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Shame and Necessity

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					University of California, Los Angeles
      Philosophy Department


       Independent Study 199
     Professor Calvin Normore




        Shame and Necessity
         Bernard Williams




             Paper Four




          Keith S. Payson
            Fall Quarter
        December 14, 2004
       “Shame can understand guilt, but guilt cannot understand itself,” (93). This observation

exemplifies a fundamental point about Bernard Williams’ perception of shame, necessity and

autonomy. It is of notable importance to distinguish the operational relationship between the two

emotions of shame and guilt in order to help explain the precise manner through which they

betray and define autonomy. Williams, like Murphy, provides an analysis of shame and its

relation to guilt. However, he also illuminates the essential differences between natural emotions

and the social construction of legal concepts; the genesis of rules as a rational protocol for

controlling behavior, which lead directly to concepts of liability, responsibility, blame, guilt,

justice, punishment and forgiveness. Each of these notions, however, will not be thoroughly

understood without first comprehending the structure of autonomy as it is shaped by experiences

of shame.

       What better context in which to juxtapose and ultimately expose such human attributes

and emotions as guilt and shame than via a comparison of heroic and tragic characters. William’s

references both mythological Greek and Shakespearean literary figures, through which he

intimates the definition of autonomy as the awareness of ones own limitations, the reflective

perception of ones-self, illuminated by the feelings of shame such awareness inwardly provides.

He quotes Gabriele Taylor as saying, “shame is the emotion of self-protection, in the experience

of shame, ones whole being seems diminished or lessened,” (89). This is apparently similar to

the assessment gap of self-perception discussed by Velleman and also indirectly alluded to by

Abelard.




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       In quoting Calderón, William’s captures the essence of the perception, “Soy que soy…I

am what I am,” (101). As if to imply that the cognitive acknowledgment of one’s own lacking is

something that the hero must recognize, indicating that no typical or normal issue of choice

exists for the heroic person. So the difference between the hero and the coward or the tragic

figure of the reluctant hero, is the inability of the latter to proximately perceive the absence of his

own character attributes. He does not have the necessary insight to know him-self and therefore

cannot empower or otherwise move himself forward. The problem then is not in the flaws he

possesses, but rather the absence of awareness of those flaws, disallowing him the ability to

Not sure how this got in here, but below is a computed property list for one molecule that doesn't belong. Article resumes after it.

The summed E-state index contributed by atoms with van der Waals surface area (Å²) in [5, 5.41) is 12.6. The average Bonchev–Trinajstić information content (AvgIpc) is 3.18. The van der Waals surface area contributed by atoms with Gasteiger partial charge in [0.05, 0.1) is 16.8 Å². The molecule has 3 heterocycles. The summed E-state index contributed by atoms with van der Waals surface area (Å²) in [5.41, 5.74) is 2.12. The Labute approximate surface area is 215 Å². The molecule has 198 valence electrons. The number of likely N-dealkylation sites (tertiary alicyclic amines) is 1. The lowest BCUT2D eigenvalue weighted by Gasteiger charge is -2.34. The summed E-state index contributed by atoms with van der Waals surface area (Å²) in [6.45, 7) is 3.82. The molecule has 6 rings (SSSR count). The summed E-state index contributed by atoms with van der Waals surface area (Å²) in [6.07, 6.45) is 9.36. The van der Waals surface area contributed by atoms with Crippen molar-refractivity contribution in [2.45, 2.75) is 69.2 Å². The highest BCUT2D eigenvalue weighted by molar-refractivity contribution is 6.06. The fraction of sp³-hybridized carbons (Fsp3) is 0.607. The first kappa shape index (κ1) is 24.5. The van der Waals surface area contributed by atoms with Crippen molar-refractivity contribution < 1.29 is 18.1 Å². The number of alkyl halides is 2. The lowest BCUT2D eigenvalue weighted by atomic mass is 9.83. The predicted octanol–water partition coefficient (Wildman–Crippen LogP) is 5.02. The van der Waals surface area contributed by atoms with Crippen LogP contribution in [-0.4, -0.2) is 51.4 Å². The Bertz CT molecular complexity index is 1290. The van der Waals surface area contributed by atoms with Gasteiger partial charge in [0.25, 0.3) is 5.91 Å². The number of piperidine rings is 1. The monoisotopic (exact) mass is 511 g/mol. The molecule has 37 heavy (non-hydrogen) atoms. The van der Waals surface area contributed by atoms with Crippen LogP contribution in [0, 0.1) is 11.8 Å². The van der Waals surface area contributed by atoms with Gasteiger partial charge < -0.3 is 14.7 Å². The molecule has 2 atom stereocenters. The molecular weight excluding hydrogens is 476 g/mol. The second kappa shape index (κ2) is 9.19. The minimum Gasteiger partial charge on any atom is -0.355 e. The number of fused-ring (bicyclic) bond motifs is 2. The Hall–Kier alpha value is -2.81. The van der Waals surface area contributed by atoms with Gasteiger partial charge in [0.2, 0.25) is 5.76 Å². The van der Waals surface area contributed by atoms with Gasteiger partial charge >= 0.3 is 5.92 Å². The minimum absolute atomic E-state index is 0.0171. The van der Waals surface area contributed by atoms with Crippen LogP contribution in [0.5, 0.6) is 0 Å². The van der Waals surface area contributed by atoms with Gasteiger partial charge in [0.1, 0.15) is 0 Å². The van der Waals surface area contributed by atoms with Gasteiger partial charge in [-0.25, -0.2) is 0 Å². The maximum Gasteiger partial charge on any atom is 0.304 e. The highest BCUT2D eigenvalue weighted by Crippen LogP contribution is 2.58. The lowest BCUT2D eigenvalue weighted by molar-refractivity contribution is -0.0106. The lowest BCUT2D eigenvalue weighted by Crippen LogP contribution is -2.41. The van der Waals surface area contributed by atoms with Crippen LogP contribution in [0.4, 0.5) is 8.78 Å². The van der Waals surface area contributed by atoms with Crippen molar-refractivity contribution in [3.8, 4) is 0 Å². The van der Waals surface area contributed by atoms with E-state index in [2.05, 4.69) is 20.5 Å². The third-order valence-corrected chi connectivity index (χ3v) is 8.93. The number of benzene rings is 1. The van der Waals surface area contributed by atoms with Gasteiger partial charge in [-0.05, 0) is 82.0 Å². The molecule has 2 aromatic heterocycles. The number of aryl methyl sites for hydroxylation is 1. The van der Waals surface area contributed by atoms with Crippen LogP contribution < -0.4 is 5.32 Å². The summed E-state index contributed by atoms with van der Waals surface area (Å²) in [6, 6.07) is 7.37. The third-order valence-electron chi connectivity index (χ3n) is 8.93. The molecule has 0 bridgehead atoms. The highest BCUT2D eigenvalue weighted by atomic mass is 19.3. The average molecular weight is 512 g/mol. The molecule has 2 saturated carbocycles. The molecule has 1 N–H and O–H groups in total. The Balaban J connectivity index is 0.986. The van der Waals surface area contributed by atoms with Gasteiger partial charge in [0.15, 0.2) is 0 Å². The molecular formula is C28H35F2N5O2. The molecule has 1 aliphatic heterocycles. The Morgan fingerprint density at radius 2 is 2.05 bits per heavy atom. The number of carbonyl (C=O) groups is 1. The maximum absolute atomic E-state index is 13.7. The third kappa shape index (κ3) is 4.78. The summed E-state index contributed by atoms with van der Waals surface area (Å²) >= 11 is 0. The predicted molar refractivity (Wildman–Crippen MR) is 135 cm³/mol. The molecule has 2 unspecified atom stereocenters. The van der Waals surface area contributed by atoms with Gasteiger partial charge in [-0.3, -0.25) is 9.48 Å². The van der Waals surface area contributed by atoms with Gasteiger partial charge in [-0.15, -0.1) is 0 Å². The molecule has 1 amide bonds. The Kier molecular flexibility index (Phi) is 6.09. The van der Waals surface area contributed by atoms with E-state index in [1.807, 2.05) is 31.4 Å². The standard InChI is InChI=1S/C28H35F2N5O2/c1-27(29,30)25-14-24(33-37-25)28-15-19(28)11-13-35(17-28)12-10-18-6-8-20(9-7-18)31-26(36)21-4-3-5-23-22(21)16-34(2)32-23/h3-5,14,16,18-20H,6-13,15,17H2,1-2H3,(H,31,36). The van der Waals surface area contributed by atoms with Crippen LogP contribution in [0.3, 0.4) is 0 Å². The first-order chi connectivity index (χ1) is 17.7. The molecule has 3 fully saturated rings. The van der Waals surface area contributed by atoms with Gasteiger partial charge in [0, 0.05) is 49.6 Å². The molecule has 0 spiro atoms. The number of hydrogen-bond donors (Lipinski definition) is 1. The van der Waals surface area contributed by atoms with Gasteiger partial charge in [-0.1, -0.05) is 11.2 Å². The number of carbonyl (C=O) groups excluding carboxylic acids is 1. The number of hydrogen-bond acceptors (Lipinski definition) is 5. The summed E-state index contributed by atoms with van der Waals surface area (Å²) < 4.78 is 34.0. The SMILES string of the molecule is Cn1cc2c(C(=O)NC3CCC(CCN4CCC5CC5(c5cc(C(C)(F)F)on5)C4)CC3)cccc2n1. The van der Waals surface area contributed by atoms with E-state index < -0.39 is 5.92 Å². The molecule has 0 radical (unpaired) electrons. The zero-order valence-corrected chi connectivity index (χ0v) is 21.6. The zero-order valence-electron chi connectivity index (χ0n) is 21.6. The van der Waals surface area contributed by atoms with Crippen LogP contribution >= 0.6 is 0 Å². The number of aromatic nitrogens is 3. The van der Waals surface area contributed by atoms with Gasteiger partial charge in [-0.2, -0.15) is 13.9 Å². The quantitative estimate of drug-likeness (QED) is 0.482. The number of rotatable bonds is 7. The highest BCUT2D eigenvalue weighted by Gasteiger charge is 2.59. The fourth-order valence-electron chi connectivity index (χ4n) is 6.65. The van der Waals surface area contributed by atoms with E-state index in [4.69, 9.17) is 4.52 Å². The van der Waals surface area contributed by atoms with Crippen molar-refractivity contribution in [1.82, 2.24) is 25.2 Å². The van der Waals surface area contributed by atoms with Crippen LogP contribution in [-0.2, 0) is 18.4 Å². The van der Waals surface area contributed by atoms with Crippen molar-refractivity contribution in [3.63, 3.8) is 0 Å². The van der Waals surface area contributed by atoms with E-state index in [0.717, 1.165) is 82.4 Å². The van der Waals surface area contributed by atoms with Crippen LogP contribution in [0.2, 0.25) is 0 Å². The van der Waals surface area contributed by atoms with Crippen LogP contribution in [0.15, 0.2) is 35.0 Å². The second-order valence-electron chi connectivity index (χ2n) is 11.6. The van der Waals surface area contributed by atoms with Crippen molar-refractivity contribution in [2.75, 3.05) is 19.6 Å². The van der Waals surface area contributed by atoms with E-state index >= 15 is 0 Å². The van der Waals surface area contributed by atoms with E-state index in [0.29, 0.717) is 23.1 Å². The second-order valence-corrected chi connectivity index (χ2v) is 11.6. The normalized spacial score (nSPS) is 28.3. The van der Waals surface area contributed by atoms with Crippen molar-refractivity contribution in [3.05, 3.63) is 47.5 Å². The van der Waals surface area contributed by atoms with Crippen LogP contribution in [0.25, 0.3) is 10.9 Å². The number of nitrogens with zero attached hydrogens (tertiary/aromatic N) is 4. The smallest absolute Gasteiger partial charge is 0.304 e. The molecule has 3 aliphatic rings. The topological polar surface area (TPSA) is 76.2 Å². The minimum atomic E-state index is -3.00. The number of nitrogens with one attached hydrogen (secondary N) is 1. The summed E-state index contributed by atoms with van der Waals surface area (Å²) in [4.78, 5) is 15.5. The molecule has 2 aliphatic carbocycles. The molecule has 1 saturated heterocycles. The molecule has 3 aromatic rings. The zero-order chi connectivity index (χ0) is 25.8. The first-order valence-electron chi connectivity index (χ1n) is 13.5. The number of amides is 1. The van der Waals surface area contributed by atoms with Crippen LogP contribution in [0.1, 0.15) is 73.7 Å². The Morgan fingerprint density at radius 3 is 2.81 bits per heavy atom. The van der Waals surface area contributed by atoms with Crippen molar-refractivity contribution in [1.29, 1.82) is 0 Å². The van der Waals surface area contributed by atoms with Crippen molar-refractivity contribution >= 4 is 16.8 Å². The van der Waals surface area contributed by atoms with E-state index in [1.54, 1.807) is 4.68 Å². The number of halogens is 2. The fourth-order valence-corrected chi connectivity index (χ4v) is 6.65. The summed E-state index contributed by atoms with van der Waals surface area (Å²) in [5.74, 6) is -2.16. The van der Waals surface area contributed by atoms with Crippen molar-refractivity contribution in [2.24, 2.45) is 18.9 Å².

perceive himself accurately, thus precluding him from attempting, let alone achieving his goal.

       What does this imply with regard to the function, or for that matter, the existence of

destiny? What then of free will? Is it the case that the regular guy, the reluctant hero, only

becomes heroic when personally choosing to bring his life into focus, enabling himself to see

precisely what must be done? Does he thereby gain a feeling of empowerment through a new-

found sense of himself?” Or would it be more accurate to say that the true hero has always

possessed an ability to know himself and therefore has always been empowered, yet only

reluctantly attains the clarity of mind to perceive his circumstances accurately, thus minimizing

his ability to react successfully? Does such a reluctant hero remain unable to bring his life into

focus, having no sense of what must be done? Is he, in a sense, terminally impotent with regard

to his heroic potential? In either case, it would seem he has much cause for shame. But what is

the operative relationship of that shame to autonomy? To whom does he compare himself when

determining himself diminished or less than? Does he compare himself to anything or anyone at

all? Or is the sense of shame operating without the need for external comparison?




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       This leads us back to the original insight that, shame understands guilt, but guilt cannot

understand itself. And more importantly to the critical state of mind experienced as autonomy.

        Does the quintessential hero naturally know his shame and is he therefore capable,

through this intimate self-knowledge, able to understand his guilt? By contrast, is the reluctant

hero, the fractured and diffused personae, merely feeling his guilt yet thoroughly lacking the

perspective to truly know its significance….leaving any sense of his shame completely

incomprehensible? Finally, what qualifies as autonomy? It appears that Williams believes the

autonomous person to be one who is most completely self-aware, the best able to understand

himself through himself. The one who abides by the ancient wisdom expressed by the statement,

“know thyself.”




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Description: The question of shame as necessity is explored